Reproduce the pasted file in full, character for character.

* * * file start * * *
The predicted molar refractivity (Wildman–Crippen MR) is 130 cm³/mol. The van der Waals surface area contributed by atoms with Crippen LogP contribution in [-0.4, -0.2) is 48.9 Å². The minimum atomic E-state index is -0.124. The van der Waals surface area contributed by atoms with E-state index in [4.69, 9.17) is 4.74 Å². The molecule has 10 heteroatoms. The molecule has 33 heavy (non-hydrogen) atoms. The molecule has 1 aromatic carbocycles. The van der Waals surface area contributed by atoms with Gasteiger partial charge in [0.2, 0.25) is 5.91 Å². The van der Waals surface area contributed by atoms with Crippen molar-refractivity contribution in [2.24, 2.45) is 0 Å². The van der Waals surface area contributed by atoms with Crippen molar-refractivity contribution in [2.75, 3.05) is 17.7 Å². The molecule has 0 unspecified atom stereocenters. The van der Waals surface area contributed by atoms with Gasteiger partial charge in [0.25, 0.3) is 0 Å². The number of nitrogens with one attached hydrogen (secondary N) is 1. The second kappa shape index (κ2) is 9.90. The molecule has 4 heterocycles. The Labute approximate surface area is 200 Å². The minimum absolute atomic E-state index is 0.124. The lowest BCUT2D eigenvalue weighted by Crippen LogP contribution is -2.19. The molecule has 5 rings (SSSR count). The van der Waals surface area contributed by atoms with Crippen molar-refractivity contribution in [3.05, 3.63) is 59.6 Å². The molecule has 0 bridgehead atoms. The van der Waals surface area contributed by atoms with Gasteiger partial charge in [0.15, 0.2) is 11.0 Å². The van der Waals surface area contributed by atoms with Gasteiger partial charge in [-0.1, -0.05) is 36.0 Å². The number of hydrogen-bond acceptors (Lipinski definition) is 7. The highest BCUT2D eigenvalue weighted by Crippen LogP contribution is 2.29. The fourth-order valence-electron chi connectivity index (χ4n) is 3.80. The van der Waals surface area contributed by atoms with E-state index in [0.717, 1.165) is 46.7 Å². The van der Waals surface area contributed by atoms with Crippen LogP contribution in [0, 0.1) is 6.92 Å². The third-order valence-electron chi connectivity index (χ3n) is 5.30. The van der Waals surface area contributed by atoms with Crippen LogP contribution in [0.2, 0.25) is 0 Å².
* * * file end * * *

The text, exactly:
The predicted molar refractivity (Wildman–Crippen MR) is 130 cm³/mol. The van der Waals surface area contributed by atoms with Crippen LogP contribution in [-0.4, -0.2) is 48.9 Å². The minimum atomic E-state index is -0.124. The van der Waals surface area contributed by atoms with E-state index in [4.69, 9.17) is 4.74 Å². The molecule has 10 heteroatoms. The molecule has 33 heavy (non-hydrogen) atoms. The molecule has 1 aromatic carbocycles. The van der Waals surface area contributed by atoms with Gasteiger partial charge in [0.2, 0.25) is 5.91 Å². The van der Waals surface area contributed by atoms with Crippen molar-refractivity contribution in [2.24, 2.45) is 0 Å². The van der Waals surface area contributed by atoms with Crippen molar-refractivity contribution in [2.75, 3.05) is 17.7 Å². The molecule has 0 unspecified atom stereocenters. The van der Waals surface area contributed by atoms with Gasteiger partial charge in [0.25, 0.3) is 0 Å². The number of nitrogens with one attached hydrogen (secondary N) is 1. The second kappa shape index (κ2) is 9.90. The molecule has 4 heterocycles. The Labute approximate surface area is 200 Å². The minimum absolute atomic E-state index is 0.124. The lowest BCUT2D eigenvalue weighted by Crippen LogP contribution is -2.19. The molecule has 5 rings (SSSR count). The van der Waals surface area contributed by atoms with Crippen molar-refractivity contribution in [3.05, 3.63) is 59.6 Å². The molecule has 0 bridgehead atoms. The van der Waals surface area contributed by atoms with Gasteiger partial charge in [0.15, 0.2) is 11.0 Å². The van der Waals surface area contributed by atoms with Gasteiger partial charge in [-0.1, -0.05) is 36.0 Å². The number of hydrogen-bond acceptors (Lipinski definition) is 7. The highest BCUT2D eigenvalue weighted by Crippen LogP contribution is 2.29. The fourth-order valence-electron chi connectivity index (χ4n) is 3.80. The van der Waals surface area contributed by atoms with E-state index in [0.717, 1.165) is 46.7 Å². The van der Waals surface area contributed by atoms with Crippen LogP contribution in [0, 0.1) is 6.92 Å². The third-order valence-electron chi connectivity index (χ3n) is 5.30. The van der Waals surface area contributed by atoms with Crippen LogP contribution in [0.2, 0.25) is 0 Å².